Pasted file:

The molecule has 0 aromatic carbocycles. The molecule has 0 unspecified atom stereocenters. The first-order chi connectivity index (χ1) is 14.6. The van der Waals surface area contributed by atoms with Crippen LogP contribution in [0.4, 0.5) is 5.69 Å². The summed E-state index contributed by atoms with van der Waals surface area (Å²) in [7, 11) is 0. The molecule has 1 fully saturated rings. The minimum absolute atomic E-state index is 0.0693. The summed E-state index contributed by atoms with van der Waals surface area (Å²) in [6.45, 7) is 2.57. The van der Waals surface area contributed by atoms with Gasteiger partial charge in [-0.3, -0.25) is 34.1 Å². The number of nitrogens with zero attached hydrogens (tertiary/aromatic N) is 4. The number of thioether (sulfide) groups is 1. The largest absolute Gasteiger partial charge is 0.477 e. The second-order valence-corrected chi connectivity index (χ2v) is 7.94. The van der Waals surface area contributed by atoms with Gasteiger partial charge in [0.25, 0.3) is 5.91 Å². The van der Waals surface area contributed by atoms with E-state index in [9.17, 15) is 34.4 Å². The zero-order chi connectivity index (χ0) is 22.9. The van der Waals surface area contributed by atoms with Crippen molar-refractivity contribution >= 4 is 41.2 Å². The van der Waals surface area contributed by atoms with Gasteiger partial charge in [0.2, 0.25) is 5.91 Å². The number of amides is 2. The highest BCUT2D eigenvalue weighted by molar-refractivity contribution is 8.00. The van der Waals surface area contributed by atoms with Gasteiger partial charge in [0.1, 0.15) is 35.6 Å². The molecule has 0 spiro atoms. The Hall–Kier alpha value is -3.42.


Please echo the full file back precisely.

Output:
The molecule has 0 aromatic carbocycles. The molecule has 0 unspecified atom stereocenters. The first-order chi connectivity index (χ1) is 14.6. The van der Waals surface area contributed by atoms with Crippen LogP contribution in [0.4, 0.5) is 5.69 Å². The summed E-state index contributed by atoms with van der Waals surface area (Å²) in [7, 11) is 0. The molecule has 1 fully saturated rings. The minimum absolute atomic E-state index is 0.0693. The summed E-state index contributed by atoms with van der Waals surface area (Å²) in [6.45, 7) is 2.57. The van der Waals surface area contributed by atoms with Gasteiger partial charge in [-0.3, -0.25) is 34.1 Å². The number of nitrogens with zero attached hydrogens (tertiary/aromatic N) is 4. The number of thioether (sulfide) groups is 1. The largest absolute Gasteiger partial charge is 0.477 e. The second-order valence-corrected chi connectivity index (χ2v) is 7.94. The van der Waals surface area contributed by atoms with Gasteiger partial charge in [0.25, 0.3) is 5.91 Å². The van der Waals surface area contributed by atoms with E-state index in [9.17, 15) is 34.4 Å². The zero-order chi connectivity index (χ0) is 22.9. The van der Waals surface area contributed by atoms with Crippen molar-refractivity contribution >= 4 is 41.2 Å². The van der Waals surface area contributed by atoms with Gasteiger partial charge in [0.2, 0.25) is 5.91 Å². The number of amides is 2. The highest BCUT2D eigenvalue weighted by molar-refractivity contribution is 8.00. The van der Waals surface area contributed by atoms with Gasteiger partial charge in [0.1, 0.15) is 35.6 Å². The molecule has 0 spiro atoms. The Hall–Kier alpha value is -3.42.